Camping came early to Clacton and Little Holland, long before any real thoughts of either place being a possible holiday destination. As part of the war against France, in the spring of 1795 a Major Hay, inspecting the local coast, wrote: “The communication at Clacton Wick might be disputed by a Redout”. And it was at the lower end of this communication – namely Wash Lane – that earthworks were immediately put in hand to contain a gun battery. At the same time other batteries were commenced on the mound beyond Holland Gap, to command the sluice.
With the fear of a possible French invasion increasing, in May 1798 a large military camp was established along the cliffs at Great Clacton and Little Holland where up to 3,000 men from various regiments, militia and fencibles, were stationed on detachment from Colchester over a period of some years. Remains of a cooking range which they used were found near York Road. Certain roads were reserved for military movement and various directives were issued for the evacuation of live and dead stock, the latter including at Great Clacton 100 gallons of spirits, 33 gallons of gin, and 100 barrels of beer. Up to three thousand troops were eventually encamped, in tents which extended westward beyond what later became Kings Avenue.
The climax came on 30 September 1801 when Prince Frederick, Duke of York, the Commander in Chief, visited the Clacton battery on his way from Colchester to Harwich, accompanied by the Marquess Cornwallis. The following day peace preliminaries were agreed with the enemy, and Cornwallis proceeded to France where he signed the treaty of Amiens, which brought a short respite to the war.
But a little while later, in May 1803, Britain renewed the war against France, knowing that invasion threatened and in belief that the coast from Clacton northward was favourable for attack. The invasion scare was indeed at its height. Weeley was immediately selected as a centre for the defending troops, and extensive barracks were built there, but for some four years the large encampment was maintained along the cliffs at Little Holland.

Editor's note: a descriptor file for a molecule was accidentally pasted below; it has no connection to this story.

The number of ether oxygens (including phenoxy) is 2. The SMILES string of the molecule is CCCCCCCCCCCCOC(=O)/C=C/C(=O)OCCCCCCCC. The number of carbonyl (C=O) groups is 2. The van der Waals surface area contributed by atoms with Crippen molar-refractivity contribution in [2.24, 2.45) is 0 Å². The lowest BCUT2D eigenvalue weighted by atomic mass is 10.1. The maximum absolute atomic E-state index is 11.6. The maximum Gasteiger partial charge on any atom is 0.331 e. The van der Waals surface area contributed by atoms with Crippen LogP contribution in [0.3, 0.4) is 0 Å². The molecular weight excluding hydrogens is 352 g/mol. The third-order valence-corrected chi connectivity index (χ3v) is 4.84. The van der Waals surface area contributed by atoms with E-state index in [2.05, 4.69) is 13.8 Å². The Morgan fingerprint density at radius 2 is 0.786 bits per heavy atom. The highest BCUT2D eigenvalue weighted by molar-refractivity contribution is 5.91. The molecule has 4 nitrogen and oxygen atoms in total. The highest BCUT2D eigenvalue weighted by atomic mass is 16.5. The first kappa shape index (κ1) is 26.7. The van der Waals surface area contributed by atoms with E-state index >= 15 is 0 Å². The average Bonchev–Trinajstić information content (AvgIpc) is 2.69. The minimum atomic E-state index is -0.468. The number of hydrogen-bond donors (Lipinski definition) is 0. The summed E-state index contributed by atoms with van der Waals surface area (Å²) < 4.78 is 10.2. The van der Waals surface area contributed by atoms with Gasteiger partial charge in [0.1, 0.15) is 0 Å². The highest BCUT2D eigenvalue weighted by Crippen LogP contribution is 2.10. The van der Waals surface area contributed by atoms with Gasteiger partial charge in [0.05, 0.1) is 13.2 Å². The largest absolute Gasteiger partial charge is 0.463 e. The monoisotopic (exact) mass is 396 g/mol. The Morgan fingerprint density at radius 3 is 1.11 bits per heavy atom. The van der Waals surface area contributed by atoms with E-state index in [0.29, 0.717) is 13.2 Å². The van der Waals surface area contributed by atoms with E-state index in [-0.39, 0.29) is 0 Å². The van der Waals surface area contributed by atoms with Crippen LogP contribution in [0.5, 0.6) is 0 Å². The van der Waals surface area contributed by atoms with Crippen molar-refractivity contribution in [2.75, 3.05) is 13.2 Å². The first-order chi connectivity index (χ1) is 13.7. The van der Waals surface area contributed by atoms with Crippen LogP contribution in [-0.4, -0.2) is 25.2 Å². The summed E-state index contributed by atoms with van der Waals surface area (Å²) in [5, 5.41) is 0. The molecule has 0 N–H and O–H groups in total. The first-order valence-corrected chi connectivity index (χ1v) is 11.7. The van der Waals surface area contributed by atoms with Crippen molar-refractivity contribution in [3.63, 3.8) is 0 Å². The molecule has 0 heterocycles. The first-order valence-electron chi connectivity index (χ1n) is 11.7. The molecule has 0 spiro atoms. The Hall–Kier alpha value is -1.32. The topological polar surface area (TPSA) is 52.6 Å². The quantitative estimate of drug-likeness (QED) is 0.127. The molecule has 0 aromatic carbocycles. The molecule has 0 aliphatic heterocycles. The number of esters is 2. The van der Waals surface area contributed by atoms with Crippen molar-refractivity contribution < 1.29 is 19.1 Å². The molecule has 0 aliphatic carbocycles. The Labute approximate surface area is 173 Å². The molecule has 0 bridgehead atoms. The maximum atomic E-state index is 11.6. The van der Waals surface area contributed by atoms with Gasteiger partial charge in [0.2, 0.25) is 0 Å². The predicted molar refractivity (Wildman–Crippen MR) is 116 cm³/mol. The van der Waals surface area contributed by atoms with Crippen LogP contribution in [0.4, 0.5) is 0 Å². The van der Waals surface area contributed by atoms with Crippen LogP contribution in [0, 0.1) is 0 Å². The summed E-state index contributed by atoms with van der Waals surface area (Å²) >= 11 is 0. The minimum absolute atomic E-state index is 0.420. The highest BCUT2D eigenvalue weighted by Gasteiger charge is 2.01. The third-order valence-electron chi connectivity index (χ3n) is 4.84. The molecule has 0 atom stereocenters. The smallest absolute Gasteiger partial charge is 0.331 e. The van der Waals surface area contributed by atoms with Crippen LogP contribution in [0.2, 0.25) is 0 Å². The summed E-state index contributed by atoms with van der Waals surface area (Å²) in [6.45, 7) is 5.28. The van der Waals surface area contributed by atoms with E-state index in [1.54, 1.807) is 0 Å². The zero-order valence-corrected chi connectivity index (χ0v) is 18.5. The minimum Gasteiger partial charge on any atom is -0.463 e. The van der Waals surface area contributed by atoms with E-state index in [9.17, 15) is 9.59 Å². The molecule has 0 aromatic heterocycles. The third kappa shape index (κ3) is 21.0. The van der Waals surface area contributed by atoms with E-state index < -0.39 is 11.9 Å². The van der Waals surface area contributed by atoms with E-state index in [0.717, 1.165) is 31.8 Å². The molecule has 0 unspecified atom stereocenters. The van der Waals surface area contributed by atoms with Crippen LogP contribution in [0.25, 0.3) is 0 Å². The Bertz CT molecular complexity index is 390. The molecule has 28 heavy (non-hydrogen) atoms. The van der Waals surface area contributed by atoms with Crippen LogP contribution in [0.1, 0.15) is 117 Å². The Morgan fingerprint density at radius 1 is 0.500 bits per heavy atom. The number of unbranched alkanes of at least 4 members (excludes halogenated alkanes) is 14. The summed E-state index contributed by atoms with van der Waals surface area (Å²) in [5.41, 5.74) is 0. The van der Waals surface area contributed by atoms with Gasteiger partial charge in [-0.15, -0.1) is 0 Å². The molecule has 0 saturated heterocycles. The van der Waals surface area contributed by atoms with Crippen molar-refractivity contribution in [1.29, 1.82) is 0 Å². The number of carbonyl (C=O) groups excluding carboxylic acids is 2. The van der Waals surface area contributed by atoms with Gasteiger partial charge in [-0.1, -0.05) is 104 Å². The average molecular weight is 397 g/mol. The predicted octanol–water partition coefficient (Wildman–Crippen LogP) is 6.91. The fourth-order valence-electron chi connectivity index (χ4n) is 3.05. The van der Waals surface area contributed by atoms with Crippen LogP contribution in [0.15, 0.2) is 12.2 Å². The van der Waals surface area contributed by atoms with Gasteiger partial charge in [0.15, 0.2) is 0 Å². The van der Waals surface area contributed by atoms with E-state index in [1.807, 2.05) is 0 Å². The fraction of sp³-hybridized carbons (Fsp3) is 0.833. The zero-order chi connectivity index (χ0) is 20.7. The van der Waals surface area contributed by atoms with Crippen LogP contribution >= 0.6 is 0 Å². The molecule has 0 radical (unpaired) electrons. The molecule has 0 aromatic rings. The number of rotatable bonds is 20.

There was, however, little joy to be had by the many soldiers camping along the coastal strip and after the real threat of hostilities ended then Little Holland was to return to a more peaceful way of life. One hundred years later, with Clacton establishing itself as a holiday destination, and Little Holland beginning to develop as a residential area, potential was seen for visitors to set up camp; one such site being near Hazlemere Road, and another up at Holland Haven. An area of land that proved particularly popular for camping was between Primrose Road and Brighton Road, land that formed part of Bennetts Farm in York Road, owned by Henry Bridger of Little Clacton but farmed by the tenant Mr W. R. Sparrow. He designated an area for organised camps specifically focusing on groups such as the Boys Brigade and Scout packs. In the 1930’s this form of holiday, reasonably priced and simple, appealed to many ‘inland’ organisations; allowing young people the opportunity for a week or two at the seaside, away from the built-up cities and more densely populated suburbia. As Holland on Sea saw the growth of residential accommodation, and the formal ownership of both the greensward and Brighton Road open space going to Clacton Urban District Council, so the available ‘rough and ready’ camping sites disappeared. This didn’t stop the Boys Brigade from pitching their tents, but just a little further away in the fields that now make-up Holland Country Park, and it wasn’t uncommon to hear the bugle cry “come to the cook-house door boys” still wafting over the area in the 1960’s.